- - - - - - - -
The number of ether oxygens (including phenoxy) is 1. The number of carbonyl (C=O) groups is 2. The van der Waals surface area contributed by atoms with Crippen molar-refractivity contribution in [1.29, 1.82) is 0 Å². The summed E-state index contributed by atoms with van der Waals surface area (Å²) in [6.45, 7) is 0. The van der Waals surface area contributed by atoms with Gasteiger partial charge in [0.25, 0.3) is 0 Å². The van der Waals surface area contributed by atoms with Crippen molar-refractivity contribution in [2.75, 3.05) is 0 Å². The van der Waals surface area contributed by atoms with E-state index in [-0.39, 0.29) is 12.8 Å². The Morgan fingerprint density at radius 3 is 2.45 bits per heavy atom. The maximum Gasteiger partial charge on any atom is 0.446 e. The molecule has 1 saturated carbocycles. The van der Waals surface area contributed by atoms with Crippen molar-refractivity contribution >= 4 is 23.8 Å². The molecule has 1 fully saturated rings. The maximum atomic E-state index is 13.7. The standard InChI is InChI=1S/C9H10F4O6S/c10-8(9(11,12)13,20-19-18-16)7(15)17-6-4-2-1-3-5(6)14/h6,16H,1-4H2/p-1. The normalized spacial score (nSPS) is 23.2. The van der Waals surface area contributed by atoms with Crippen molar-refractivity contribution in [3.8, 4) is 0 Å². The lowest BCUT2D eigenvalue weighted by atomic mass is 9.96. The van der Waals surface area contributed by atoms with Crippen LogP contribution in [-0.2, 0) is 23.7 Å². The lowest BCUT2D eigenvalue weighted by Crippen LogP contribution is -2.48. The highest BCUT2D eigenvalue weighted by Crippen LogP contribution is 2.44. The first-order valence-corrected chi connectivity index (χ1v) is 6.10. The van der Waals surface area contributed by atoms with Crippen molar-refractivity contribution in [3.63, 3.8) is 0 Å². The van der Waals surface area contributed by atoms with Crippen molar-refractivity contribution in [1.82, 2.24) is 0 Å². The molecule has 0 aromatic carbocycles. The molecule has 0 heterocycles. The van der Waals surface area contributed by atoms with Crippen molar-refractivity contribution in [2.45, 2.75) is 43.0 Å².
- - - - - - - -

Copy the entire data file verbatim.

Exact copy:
The number of ether oxygens (including phenoxy) is 1. The number of carbonyl (C=O) groups is 2. The van der Waals surface area contributed by atoms with Crippen molar-refractivity contribution in [1.29, 1.82) is 0 Å². The summed E-state index contributed by atoms with van der Waals surface area (Å²) in [6.45, 7) is 0. The van der Waals surface area contributed by atoms with Gasteiger partial charge in [0.25, 0.3) is 0 Å². The van der Waals surface area contributed by atoms with Crippen molar-refractivity contribution in [2.75, 3.05) is 0 Å². The van der Waals surface area contributed by atoms with E-state index in [-0.39, 0.29) is 12.8 Å². The Morgan fingerprint density at radius 3 is 2.45 bits per heavy atom. The maximum Gasteiger partial charge on any atom is 0.446 e. The molecule has 1 saturated carbocycles. The van der Waals surface area contributed by atoms with Crippen molar-refractivity contribution >= 4 is 23.8 Å². The molecule has 1 fully saturated rings. The maximum atomic E-state index is 13.7. The standard InChI is InChI=1S/C9H10F4O6S/c10-8(9(11,12)13,20-19-18-16)7(15)17-6-4-2-1-3-5(6)14/h6,16H,1-4H2/p-1. The normalized spacial score (nSPS) is 23.2. The van der Waals surface area contributed by atoms with Crippen molar-refractivity contribution in [3.8, 4) is 0 Å². The lowest BCUT2D eigenvalue weighted by atomic mass is 9.96. The van der Waals surface area contributed by atoms with Crippen LogP contribution in [-0.2, 0) is 23.7 Å². The lowest BCUT2D eigenvalue weighted by Crippen LogP contribution is -2.48. The highest BCUT2D eigenvalue weighted by Crippen LogP contribution is 2.44. The first-order valence-corrected chi connectivity index (χ1v) is 6.10. The van der Waals surface area contributed by atoms with Crippen molar-refractivity contribution in [3.63, 3.8) is 0 Å². The van der Waals surface area contributed by atoms with Crippen molar-refractivity contribution in [1.82, 2.24) is 0 Å². The molecule has 0 aromatic carbocycles. The molecule has 0 heterocycles. The van der Waals surface area contributed by atoms with Crippen molar-refractivity contribution in [2.45, 2.75) is 43.0 Å².